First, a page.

Even if you’re learning from a great mentor, taking initiative for self-education is key. Falcon Guides offer how-to guidebooks for gym climbers and beginners who want to climb outside. Another valuable resource is Mountaineering: The Freedom of the Hills, published by Mountaineers Books. This reference volume covers a wide range of mountain skills beyond just rock climbing and is a must-have for the self-taught climber.
One of the most valuable education resources are accident reports, which are published annually by the American Alpine Club (AAC). Though it may sound morbid to read through a database of climbing accidents, the reality is climbing accidents can be high–consequence, and if you have one you may not survive to learn from your own mistakes. For this reason, it is critical to learn from other climbers’ mistakes, and there is no better way than to read reports from actual incidents.
So you’ve started lead climbing in the gym, studying accident reports, and reading Freedom of the Hills, and now you feel ready to start climbing outside. Great! Now you can start adding some basic gear that you’ll need to build a top-rope anchor and lead outdoor sport routes. At this point it is important to resist the urge to buy more gear than you need. For example, you probably don’t need to buy a full rack of nuts and cams if you’re just getting started climbing outside.
Likely the first routes you will climb outside are single pitch sport or top-rope routes. Like the lead routes in the gym, outdoor sport routes have bolts drilled and set into the rock. As the leader climbs upward, they use quickdraws to clip their rope to these bolts. In traditional climbing (also known as trad climbing) climbers use protection pieces like cams or nuts placed in cracks and clip their rope to these pieces instead of relying on bolts. Because you are placing your own protection, trad climbing has an additional risk element and is best practiced by experienced climbers.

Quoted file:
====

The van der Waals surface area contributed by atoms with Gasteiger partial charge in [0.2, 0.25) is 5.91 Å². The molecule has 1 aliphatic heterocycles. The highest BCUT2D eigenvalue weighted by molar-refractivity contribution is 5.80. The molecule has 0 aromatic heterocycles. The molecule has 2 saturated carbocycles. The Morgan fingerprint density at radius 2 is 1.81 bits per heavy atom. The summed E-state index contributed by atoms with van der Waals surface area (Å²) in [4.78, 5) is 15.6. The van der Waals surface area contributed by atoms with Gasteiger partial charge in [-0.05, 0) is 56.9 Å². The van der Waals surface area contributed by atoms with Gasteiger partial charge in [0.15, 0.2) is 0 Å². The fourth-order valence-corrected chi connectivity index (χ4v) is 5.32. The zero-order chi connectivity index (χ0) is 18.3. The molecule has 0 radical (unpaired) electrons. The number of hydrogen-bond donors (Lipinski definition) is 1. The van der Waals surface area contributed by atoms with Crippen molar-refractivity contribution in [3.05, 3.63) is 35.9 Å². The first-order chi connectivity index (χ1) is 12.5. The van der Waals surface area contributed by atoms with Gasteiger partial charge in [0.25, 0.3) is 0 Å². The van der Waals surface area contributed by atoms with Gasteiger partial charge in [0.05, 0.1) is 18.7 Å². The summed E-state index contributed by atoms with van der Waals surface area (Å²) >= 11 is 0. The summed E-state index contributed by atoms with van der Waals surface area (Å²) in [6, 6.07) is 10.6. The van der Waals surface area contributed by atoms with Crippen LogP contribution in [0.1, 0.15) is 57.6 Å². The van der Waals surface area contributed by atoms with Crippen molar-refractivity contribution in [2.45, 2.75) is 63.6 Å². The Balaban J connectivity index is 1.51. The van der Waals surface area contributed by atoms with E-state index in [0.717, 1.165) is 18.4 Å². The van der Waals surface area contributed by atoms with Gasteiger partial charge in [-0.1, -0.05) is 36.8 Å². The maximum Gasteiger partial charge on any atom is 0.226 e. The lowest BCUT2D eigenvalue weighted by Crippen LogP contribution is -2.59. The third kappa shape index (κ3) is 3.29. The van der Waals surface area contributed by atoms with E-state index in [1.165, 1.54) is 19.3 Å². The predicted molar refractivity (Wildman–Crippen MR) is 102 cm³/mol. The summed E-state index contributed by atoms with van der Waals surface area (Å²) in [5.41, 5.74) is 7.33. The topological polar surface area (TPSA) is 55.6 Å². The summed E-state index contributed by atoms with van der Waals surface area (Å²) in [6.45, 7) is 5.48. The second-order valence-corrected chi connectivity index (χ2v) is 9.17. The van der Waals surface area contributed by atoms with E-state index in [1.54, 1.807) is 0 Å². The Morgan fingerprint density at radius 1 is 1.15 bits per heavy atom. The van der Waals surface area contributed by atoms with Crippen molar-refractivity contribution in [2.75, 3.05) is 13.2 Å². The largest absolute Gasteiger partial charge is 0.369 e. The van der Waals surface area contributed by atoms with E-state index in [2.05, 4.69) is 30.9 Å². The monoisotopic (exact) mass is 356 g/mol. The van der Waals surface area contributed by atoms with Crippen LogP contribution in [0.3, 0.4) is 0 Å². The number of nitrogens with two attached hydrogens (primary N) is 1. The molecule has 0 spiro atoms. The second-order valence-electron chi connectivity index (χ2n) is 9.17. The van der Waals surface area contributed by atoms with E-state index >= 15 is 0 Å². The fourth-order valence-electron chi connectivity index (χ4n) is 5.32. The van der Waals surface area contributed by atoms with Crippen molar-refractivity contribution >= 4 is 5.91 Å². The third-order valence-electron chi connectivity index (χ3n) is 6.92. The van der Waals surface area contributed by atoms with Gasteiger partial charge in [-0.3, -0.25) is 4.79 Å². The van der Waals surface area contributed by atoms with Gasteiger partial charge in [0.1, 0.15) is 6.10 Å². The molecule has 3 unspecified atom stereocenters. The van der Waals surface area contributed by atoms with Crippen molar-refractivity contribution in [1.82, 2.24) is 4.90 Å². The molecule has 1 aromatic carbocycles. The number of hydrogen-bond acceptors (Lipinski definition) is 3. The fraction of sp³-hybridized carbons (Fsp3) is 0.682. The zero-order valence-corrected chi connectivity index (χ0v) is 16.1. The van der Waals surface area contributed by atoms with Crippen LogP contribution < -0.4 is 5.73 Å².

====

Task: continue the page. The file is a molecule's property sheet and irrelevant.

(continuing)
As a gym climber you probably already have a harness and climbing shoes. These will work great outside too. Whenever climbing outside it is critical to wear a helmet, so make sure you pick up a climbing-specific model designed to protect against rock impacts. You will need a dynamic climbing rope—70 meters is a good versatile length. A dozen quickdraws are enough to get started since rarely will a single pitch have more than 12 bolts. You will also need a handful of locking carabiners, a few slings, a 20-foot cordelette, and a belay device such as an ATC or Grigri.
Do you love climbing and want to support the climbing community? You don’t need to be a climber to get involved. There are local and regional climbing clubs as well as national nonprofit organizations that would love your support. The American Safe Climbing Association (ASCA) replaces old climbing bolts in climbing areas across North America; they’ve replaced over 50,000 bolts since their founding in 1998. The Access Fund is another nonprofit organization that advocates for sustainable climber access and conservation of the climbing environment. Finally, the American Alpine Club is a pivotal organization for the climbing community. They support climbers with expedition grants in addition to publishing podcasts, journal articles, and annual accident reports.
Rock climbing outdoors is a fun and exciting activity, and learning is more accessible than you might think. If you’d like to learn more about rock climbing or our guided climbing trips, stop by White Pine Touring in Park City or give the shop a call at (435) 649-8710.
Climbing is an activity with inherent risk in which accidents may occur that could result in injury or even death. It is each individual’s responsibility to assess risk and determine what level of risk is acceptable to them.
By Chris Norwood, Editor, jans.com